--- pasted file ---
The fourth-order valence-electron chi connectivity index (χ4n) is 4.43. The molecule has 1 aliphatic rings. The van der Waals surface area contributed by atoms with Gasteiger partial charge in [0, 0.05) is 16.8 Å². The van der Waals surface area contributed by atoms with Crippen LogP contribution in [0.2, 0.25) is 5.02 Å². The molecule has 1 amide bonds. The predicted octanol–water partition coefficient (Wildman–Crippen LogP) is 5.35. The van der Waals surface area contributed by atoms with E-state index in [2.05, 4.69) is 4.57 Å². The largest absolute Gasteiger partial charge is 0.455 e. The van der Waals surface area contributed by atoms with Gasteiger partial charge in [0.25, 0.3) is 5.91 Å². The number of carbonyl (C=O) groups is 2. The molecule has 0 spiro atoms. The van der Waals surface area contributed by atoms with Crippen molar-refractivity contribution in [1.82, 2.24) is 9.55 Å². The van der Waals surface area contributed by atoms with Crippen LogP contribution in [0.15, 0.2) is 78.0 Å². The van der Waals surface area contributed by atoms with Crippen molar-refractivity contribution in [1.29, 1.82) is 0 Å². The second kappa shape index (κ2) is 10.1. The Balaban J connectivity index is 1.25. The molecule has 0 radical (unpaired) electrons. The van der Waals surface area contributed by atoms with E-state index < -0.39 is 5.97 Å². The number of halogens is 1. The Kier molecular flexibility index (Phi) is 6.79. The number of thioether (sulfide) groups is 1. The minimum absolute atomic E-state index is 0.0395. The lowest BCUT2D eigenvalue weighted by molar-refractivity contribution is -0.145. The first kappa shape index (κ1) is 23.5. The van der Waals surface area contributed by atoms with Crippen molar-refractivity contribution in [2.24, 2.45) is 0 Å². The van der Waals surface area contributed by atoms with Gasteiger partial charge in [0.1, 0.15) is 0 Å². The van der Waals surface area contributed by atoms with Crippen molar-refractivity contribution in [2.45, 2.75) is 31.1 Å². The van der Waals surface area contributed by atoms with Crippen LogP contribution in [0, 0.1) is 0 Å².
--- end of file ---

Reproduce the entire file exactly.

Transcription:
The fourth-order valence-electron chi connectivity index (χ4n) is 4.43. The molecule has 1 aliphatic rings. The van der Waals surface area contributed by atoms with Gasteiger partial charge in [0, 0.05) is 16.8 Å². The van der Waals surface area contributed by atoms with Crippen LogP contribution in [0.2, 0.25) is 5.02 Å². The molecule has 1 amide bonds. The predicted octanol–water partition coefficient (Wildman–Crippen LogP) is 5.35. The van der Waals surface area contributed by atoms with E-state index in [2.05, 4.69) is 4.57 Å². The largest absolute Gasteiger partial charge is 0.455 e. The van der Waals surface area contributed by atoms with Gasteiger partial charge in [0.25, 0.3) is 5.91 Å². The number of carbonyl (C=O) groups is 2. The molecule has 0 spiro atoms. The van der Waals surface area contributed by atoms with Crippen molar-refractivity contribution in [1.82, 2.24) is 9.55 Å². The van der Waals surface area contributed by atoms with Crippen LogP contribution in [0.15, 0.2) is 78.0 Å². The van der Waals surface area contributed by atoms with Crippen molar-refractivity contribution in [1.29, 1.82) is 0 Å². The second kappa shape index (κ2) is 10.1. The Balaban J connectivity index is 1.25. The molecule has 0 radical (unpaired) electrons. The van der Waals surface area contributed by atoms with E-state index < -0.39 is 5.97 Å². The number of halogens is 1. The Kier molecular flexibility index (Phi) is 6.79. The number of thioether (sulfide) groups is 1. The minimum absolute atomic E-state index is 0.0395. The lowest BCUT2D eigenvalue weighted by molar-refractivity contribution is -0.145. The first kappa shape index (κ1) is 23.5. The van der Waals surface area contributed by atoms with Crippen molar-refractivity contribution in [2.24, 2.45) is 0 Å². The van der Waals surface area contributed by atoms with Gasteiger partial charge in [0.1, 0.15) is 0 Å². The van der Waals surface area contributed by atoms with Crippen molar-refractivity contribution in [2.45, 2.75) is 31.1 Å². The van der Waals surface area contributed by atoms with Crippen LogP contribution in [0, 0.1) is 0 Å².